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Top 10 Best MIDI Keyboards

For any serious music producer, a MIDI keyboard controller is an invaluable tool. It allows you to easily control sounds and notes from your music production software (DAW), as well as controlling many different aspects of a sound, directly from the keyboard.

This saves you from awkwardly and repetitively using your computer keyboard and mouse. Check out the Top 10 MIDI Keyboard Controllers below.


Akai Pro
MPK25

Akai Pro
MPK25

Akai Pro
MPK25 MPC

Novation
LaunchKey 25

Alesis
Q49





Our User Rating
4.2 Stars
4.1 Stars
4.1 Stars
4.2 Stars
4 Stars
Keys2525252549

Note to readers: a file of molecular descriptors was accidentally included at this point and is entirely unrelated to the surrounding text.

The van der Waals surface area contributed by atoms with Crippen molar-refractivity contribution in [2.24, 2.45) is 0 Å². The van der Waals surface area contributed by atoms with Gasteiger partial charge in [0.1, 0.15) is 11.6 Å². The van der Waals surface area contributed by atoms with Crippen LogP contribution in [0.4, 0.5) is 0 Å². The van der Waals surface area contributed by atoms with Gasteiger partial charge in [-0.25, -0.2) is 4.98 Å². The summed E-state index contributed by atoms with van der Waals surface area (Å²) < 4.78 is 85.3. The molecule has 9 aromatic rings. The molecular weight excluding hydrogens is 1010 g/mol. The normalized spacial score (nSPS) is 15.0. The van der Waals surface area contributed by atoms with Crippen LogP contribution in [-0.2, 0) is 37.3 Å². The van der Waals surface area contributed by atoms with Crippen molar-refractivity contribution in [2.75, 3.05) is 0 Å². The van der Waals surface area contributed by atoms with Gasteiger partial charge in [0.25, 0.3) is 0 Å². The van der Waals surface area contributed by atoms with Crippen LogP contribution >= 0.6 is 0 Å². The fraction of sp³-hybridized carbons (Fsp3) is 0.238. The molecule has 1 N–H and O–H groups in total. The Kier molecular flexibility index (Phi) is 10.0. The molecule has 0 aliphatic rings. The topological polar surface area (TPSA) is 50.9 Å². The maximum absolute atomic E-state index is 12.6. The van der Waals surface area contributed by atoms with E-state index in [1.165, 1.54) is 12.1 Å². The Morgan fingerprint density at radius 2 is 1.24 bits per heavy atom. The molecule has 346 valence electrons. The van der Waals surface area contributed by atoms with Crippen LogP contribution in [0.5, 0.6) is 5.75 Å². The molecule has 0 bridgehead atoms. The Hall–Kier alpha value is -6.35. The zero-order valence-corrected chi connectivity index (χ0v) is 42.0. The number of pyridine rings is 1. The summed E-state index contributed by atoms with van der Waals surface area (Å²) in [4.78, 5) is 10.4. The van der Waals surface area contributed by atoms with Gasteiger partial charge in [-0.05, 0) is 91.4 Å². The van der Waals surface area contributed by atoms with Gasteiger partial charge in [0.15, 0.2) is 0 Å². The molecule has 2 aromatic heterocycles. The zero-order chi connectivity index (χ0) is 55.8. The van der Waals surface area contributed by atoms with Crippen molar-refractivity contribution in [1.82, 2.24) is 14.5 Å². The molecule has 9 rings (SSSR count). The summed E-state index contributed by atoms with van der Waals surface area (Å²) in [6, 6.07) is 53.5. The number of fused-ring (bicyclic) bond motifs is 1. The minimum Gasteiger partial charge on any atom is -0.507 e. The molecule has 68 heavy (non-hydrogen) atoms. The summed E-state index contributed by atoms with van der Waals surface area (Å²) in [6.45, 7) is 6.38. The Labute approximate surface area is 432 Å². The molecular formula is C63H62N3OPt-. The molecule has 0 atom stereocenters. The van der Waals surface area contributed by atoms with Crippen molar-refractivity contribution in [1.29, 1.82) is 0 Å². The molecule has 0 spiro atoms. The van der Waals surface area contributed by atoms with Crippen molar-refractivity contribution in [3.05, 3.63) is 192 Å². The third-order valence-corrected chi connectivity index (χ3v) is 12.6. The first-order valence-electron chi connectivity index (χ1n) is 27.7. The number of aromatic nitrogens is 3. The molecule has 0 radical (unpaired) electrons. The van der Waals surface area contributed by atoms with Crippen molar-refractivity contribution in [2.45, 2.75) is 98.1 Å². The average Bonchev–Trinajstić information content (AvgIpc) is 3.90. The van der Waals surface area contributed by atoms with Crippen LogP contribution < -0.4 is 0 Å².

Velocity Sensitive
Drum Pads881216N/A
Features
  • 4-way thumb stick for dynamic pitch and modulation manipulation
  • 8 backlit velocity-sensitive MPC-style pads with Note Repeat & Full Level
  • 8 Q-Link knobs for controlling virtually any MIDI-assignable parameters in software
  • Sustain
  • Octave Up / Down
  • Arpeggiator
  • Tap Tempo
  • Four programmable memory banks
  • 8 Q-Link knobs for controlling virtually any MIDI-assignable parameters in software
  • Sustain
  • Octave Up / Down
  • Arpeggiator
  • Tap Tempo
  • 25-key semi-weighted keyboard with aftertouch
  • 12 velocity and pressure sensitive MPC
  • 4 pad banks, allowing instant access to 48 samples
  • 2 banks of 16 assignable Q-Link controls; 12 knobs, 4 buttons
  • Built-in arpeggiator and dedicated transport controls
  • MPC Note Repeat, Swing, Full Level, and MPC 12-Level
  • Tap Tempo and Time Division controls
  • Modulation and Pitch Bend wheels
  • 2 assignable footswitch inputs
  • Launchkey & Launchpad apps for iPad and the powerful Novation V-Station and Bass Station synth
  • 26 assignable controls
  • 16 velocity-sensitive multi-color launch pads